There was no such thing as percentage adjustments -- there were just upward or downward adjustments and those were not standardized across the board. When adjustments were done, they did not vary an individual’s chance of passing, even if that individual had failed, because they were based on different scales. The minus meant downward and the plus indicated an upward adjustment, respectively.

Northern Cape at one point was the best performing province when dealing with the NSC.  Possibly that province needed to take stock over why that had changed, considering the responses to the socio-economic challenges that had spilled over into the education sector in the very recent past.

It was current policy that a learner was not allowed to repeat more than one year in a single phase, but that was one section of the policy. The other section said that if a learner did not make it in a grade, that school had to have curriculum interventions to work with that learner, so that in that phase the learner could achieve the outcomes. That was what Outcomes Based Education (OBE) meant. The weakness then was not the policy, but its implementation at schools, because if a learner had to repeat a grade twice, surely there was either something wrong in the school, or with the learner. DBE’s argument was that that learner could not be punished, but the school or the district had to focus on that learner to find out why the learner had had difficulties in the same area for two years successively. That was the responsibility of the education system, which was what Dr Mweli had been alluding to when speaking about the district meetings.

The mathematics literacy policy was an excellent one; its implementation, however, was problematic. The subject had been offered to deal with individuals that in the past would have never been exposed to mathematics at all. The intention had never been to replace mathematics with its mathematics literacy counterpart. Mathematics literacy was never intended to be standard grade mathematics. A DBE study had found that mathematics-competent learners were sometimes doing mathematics literacy with the opposite happening with mathematics literacy-competent learners. If the state decided to scrap mathematics literacy, it would be depriving itself of an important policy initiative as everyone needed to be mathematically literate. That issue was being addressed in the district meetings between the Minister and the district heads.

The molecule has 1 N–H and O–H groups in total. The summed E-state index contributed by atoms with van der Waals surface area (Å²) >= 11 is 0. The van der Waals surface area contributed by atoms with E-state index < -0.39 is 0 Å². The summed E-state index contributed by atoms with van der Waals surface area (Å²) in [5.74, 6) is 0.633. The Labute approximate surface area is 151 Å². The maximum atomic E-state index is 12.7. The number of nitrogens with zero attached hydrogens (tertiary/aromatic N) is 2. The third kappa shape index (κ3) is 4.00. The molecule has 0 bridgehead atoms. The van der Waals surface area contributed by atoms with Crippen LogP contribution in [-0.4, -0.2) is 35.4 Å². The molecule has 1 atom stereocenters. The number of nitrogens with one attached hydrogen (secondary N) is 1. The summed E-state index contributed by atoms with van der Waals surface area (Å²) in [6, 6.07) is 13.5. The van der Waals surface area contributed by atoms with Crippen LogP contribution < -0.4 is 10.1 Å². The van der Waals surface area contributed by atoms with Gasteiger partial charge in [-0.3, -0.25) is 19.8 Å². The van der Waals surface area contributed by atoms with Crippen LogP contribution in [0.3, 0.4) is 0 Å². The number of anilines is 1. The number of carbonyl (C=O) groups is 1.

Markers did have a common memorandum, and were required to use that for marking, but what Umalusi probably had been saying was that when marking grade 12 scripts, it was never enough to simply apply the memorandum.

When referring to NSC passes according to types of qualification, the Committee could see there that the Eastern Cape had 19%, which was the lowest in the country in comparison to other provinces. Although provinces when not ranked according to Bachelors passes, that could have contributed to why that province was where it was. The rankings were actually determined according to NSC passes. Indeed, poverty played a role there and DBE always dealt with that when announcing the results.  However, Limpopo, KwaZulu-Natal and North West were also very poor. Poverty therefore could not be the only mitigating factor over why Eastern Cape was in the position it was in.

DBE was really strengthening its monitoring, especially in curriculum. The subject choice problem unfortunately affected poor schools more, because some schools asked learners what subjects they wanted to do without considering the teaching staff available. There would be three learners wanting to do economics and two others wanting something else, and the school would cater for that. The moment a school did that, it added more learners to the English-language class. Teachers were allocated according to learner numbers, therefore schools needed to find the most efficient combination of subjects to offer. DBE had done a study where it had found that high performing schools did not offer low enrolment subjects.

Professor Poliah said that there were clear criteria that considered qualification as well as experience that were outlined in the policy for marker appointments. Per qualification, the criteria was clear that the marker needed to have done the subject at a second-year level of diploma or degree study. Per experience, two years had to be grade 12 teaching experience, with an additional three that could be from anywhere in the schooling system, totaling five years of teaching overall.  DBE made sure that every marker application was validated and verified by the school principal and a district official.  In the absence of a competency test, DBE felt that that did not imply that anyone could mark and that its marking standards were being compromised. No marker marked an entire question paper. A marker worked with one or two questions, which meant that the knowledge required was very limited to one content area, which always necessitated training before the marking began. For every five markers there was one senior marker, and for every five to seven senior markers there was a deputy chief marker, so every script went through that pyramidal structure of moderation, which ensured that quality standards were maintained.